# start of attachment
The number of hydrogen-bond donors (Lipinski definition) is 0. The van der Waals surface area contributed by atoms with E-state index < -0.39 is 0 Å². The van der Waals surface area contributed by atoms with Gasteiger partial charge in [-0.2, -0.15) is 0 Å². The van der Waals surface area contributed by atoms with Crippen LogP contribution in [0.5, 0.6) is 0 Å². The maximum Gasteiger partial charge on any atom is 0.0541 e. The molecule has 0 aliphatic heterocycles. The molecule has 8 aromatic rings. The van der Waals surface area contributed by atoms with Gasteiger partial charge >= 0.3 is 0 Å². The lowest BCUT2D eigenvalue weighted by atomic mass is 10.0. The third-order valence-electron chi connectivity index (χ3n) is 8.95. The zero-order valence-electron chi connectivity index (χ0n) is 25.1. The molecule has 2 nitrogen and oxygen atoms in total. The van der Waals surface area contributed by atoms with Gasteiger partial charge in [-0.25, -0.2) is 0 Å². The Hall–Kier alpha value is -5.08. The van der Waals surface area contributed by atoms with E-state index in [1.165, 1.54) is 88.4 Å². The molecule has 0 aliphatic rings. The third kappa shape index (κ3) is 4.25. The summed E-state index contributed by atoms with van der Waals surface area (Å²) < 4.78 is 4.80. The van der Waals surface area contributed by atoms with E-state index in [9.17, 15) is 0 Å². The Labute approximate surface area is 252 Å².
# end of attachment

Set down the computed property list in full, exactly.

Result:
The number of hydrogen-bond donors (Lipinski definition) is 0. The van der Waals surface area contributed by atoms with E-state index < -0.39 is 0 Å². The van der Waals surface area contributed by atoms with Gasteiger partial charge in [-0.2, -0.15) is 0 Å². The van der Waals surface area contributed by atoms with Crippen LogP contribution in [0.5, 0.6) is 0 Å². The maximum Gasteiger partial charge on any atom is 0.0541 e. The molecule has 0 aliphatic heterocycles. The molecule has 8 aromatic rings. The van der Waals surface area contributed by atoms with Gasteiger partial charge >= 0.3 is 0 Å². The lowest BCUT2D eigenvalue weighted by atomic mass is 10.0. The third-order valence-electron chi connectivity index (χ3n) is 8.95. The zero-order valence-electron chi connectivity index (χ0n) is 25.1. The molecule has 2 nitrogen and oxygen atoms in total. The van der Waals surface area contributed by atoms with Gasteiger partial charge in [-0.25, -0.2) is 0 Å². The Hall–Kier alpha value is -5.08. The van der Waals surface area contributed by atoms with E-state index in [1.165, 1.54) is 88.4 Å². The molecule has 0 aliphatic rings. The third kappa shape index (κ3) is 4.25. The summed E-state index contributed by atoms with van der Waals surface area (Å²) < 4.78 is 4.80. The van der Waals surface area contributed by atoms with E-state index in [9.17, 15) is 0 Å². The Labute approximate surface area is 252 Å².